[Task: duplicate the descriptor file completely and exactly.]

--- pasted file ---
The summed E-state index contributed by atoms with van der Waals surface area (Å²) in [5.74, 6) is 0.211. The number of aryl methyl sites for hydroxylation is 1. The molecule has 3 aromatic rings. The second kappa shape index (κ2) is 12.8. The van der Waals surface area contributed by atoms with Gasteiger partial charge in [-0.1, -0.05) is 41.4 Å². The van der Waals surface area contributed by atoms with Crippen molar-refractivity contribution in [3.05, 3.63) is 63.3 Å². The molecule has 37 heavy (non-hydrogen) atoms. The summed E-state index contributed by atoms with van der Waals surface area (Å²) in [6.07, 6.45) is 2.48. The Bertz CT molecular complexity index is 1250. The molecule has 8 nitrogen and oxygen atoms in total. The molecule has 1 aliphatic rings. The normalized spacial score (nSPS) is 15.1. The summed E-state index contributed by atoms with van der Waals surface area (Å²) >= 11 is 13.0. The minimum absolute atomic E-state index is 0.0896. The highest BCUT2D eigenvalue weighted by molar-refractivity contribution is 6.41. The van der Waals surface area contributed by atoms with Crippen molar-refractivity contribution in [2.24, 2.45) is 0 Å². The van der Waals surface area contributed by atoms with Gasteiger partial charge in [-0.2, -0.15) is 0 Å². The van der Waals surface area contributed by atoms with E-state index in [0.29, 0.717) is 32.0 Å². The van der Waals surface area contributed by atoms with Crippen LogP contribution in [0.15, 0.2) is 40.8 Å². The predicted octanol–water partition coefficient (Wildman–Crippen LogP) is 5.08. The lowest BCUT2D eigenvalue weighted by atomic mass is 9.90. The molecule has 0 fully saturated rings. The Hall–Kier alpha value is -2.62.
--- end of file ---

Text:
The summed E-state index contributed by atoms with van der Waals surface area (Å²) in [5.74, 6) is 0.211. The number of aryl methyl sites for hydroxylation is 1. The molecule has 3 aromatic rings. The second kappa shape index (κ2) is 12.8. The van der Waals surface area contributed by atoms with Gasteiger partial charge in [-0.1, -0.05) is 41.4 Å². The van der Waals surface area contributed by atoms with Crippen molar-refractivity contribution in [3.05, 3.63) is 63.3 Å². The molecule has 37 heavy (non-hydrogen) atoms. The summed E-state index contributed by atoms with van der Waals surface area (Å²) in [6.07, 6.45) is 2.48. The Bertz CT molecular complexity index is 1250. The molecule has 8 nitrogen and oxygen atoms in total. The molecule has 1 aliphatic rings. The normalized spacial score (nSPS) is 15.1. The summed E-state index contributed by atoms with van der Waals surface area (Å²) >= 11 is 13.0. The minimum absolute atomic E-state index is 0.0896. The highest BCUT2D eigenvalue weighted by molar-refractivity contribution is 6.41. The van der Waals surface area contributed by atoms with Crippen molar-refractivity contribution in [2.24, 2.45) is 0 Å². The van der Waals surface area contributed by atoms with Gasteiger partial charge in [-0.2, -0.15) is 0 Å². The van der Waals surface area contributed by atoms with E-state index in [0.29, 0.717) is 32.0 Å². The van der Waals surface area contributed by atoms with Crippen LogP contribution in [0.15, 0.2) is 40.8 Å². The predicted octanol–water partition coefficient (Wildman–Crippen LogP) is 5.08. The lowest BCUT2D eigenvalue weighted by atomic mass is 9.90. The molecule has 0 fully saturated rings. The Hall–Kier alpha value is -2.62.